Tennis champion Sir Andy Murray backs British tech startups

By Michelle Johnson | 29 Mar 2018 | Sport, Wealth

The Wimbledon and Olympic tennis champion has invested into two early-stage financial startups, Investly and Landbay

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* Sir Andy Murray has invested into two early-stage British fintech startups, Investly and Landbay [Image courtesy of Seedrs]

Tennis star Sir Andy Murray is well known for his savvy strategies and perfect form on the court, but the latest announcement from online investment company Seedrs, a leading equity crowdfunding platform, has proved the former world number one is also a champion in business thanks to his latest investments.

The Scottish star has invested into two early-stage British fintech startups, Investly and Landbay. The first is a pan-European marketplace for invoice financing aimed at SMEs, and the rate of businesses signing on to the platform has already grown Investly's turnover at an average of 98% since January 2017. Landbay, which first received backing from Murray two years ago, is a mortgage marketplace lender direct-matching retail and institutional investors’ money into buy-to-let mortgages, and has already surpassed £100m of mortgages funded to date.

“I have long been interested in backing companies that offer tech solutions and both Investly and Landbay do that," said Murray. "I can really see the value in Investly for small businesses – the early days of a business can be really tough so helping them with cash flow makes sense to me and will hopefully enable more small businesses to succeed. I am excited to be maintaining my shareholding in Landbay, as the company’s growth and achievements so far has been extremely impressive."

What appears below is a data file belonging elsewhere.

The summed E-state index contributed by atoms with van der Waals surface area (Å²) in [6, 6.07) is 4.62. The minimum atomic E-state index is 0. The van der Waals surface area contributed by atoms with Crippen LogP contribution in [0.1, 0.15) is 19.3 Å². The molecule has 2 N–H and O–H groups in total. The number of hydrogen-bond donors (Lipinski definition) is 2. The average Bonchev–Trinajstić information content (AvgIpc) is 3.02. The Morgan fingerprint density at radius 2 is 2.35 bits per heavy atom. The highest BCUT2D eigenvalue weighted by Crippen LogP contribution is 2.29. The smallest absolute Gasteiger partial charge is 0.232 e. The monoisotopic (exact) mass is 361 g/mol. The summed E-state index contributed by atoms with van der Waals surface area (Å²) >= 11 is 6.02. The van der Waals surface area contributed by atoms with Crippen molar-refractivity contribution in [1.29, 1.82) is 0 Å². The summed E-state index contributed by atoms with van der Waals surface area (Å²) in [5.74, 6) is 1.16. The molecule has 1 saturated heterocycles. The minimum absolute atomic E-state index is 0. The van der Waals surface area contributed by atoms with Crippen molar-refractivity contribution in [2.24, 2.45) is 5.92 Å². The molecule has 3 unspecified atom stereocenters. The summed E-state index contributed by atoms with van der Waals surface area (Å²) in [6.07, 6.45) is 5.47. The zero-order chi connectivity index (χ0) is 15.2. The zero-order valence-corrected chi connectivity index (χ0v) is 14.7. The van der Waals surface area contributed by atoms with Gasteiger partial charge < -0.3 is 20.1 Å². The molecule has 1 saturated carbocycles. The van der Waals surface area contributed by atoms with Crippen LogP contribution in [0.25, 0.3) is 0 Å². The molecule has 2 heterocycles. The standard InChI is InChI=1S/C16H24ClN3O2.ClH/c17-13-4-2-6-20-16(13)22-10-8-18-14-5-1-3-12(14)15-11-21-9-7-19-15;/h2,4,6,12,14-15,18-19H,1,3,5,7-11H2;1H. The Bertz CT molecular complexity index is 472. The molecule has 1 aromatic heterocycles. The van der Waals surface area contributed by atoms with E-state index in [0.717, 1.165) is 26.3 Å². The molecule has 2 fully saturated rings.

The new additions to Murray's investment portfolio means he now has more than 30 ambitious British businesses on the equity crowdfunding platform. The savvy sportsman, who is a Wimbledon and Olympic champion and became the youngest Brit to receive a knighthood in 2017, also owns luxury hotel resort Cromlix, in Perthshire.

“We’re delighted to see Andy growing his early-stage investment portfolio on Seedrs," said the company's CEO Jeff Kelisky. "He is a great example of an investor who is thoughtful in diversifying across a number of sectors and stages. We look forward to supporting his investment strategy and seeing what he backs next."

Other investments in Murray's diverse portfolio include Goodbox, a charitable tech firm working with Church of England cathedrals and museums, and Zoomdoc, a healthcare firm that allows patients to instantly book a GP to arrive at any location within an hour.